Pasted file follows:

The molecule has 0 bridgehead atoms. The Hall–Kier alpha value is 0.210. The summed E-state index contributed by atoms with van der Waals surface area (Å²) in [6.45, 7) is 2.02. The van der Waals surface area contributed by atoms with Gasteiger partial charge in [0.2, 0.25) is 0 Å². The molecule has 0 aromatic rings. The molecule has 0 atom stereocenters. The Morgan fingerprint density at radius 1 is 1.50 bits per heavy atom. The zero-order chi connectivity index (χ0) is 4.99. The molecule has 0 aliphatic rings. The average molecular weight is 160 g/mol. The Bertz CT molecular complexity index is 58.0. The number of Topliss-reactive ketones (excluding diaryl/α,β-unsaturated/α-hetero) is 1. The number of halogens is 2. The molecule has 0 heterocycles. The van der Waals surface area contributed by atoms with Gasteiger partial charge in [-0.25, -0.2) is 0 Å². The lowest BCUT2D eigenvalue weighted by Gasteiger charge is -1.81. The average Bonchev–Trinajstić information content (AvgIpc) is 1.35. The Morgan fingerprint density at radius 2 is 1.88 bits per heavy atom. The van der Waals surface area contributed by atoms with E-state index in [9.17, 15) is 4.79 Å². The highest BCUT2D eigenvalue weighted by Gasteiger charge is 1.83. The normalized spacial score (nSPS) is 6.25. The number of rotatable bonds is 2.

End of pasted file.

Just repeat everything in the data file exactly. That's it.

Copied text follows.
The molecule has 0 bridgehead atoms. The Hall–Kier alpha value is 0.210. The summed E-state index contributed by atoms with van der Waals surface area (Å²) in [6.45, 7) is 2.02. The van der Waals surface area contributed by atoms with Gasteiger partial charge in [0.2, 0.25) is 0 Å². The molecule has 0 aromatic rings. The molecule has 0 atom stereocenters. The Morgan fingerprint density at radius 1 is 1.50 bits per heavy atom. The zero-order chi connectivity index (χ0) is 4.99. The molecule has 0 aliphatic rings. The average molecular weight is 160 g/mol. The Bertz CT molecular complexity index is 58.0. The number of Topliss-reactive ketones (excluding diaryl/α,β-unsaturated/α-hetero) is 1. The number of halogens is 2. The molecule has 0 heterocycles. The van der Waals surface area contributed by atoms with Gasteiger partial charge in [-0.25, -0.2) is 0 Å². The lowest BCUT2D eigenvalue weighted by Gasteiger charge is -1.81. The average Bonchev–Trinajstić information content (AvgIpc) is 1.35. The Morgan fingerprint density at radius 2 is 1.88 bits per heavy atom. The van der Waals surface area contributed by atoms with E-state index in [9.17, 15) is 4.79 Å². The highest BCUT2D eigenvalue weighted by Gasteiger charge is 1.83. The normalized spacial score (nSPS) is 6.25. The number of rotatable bonds is 2.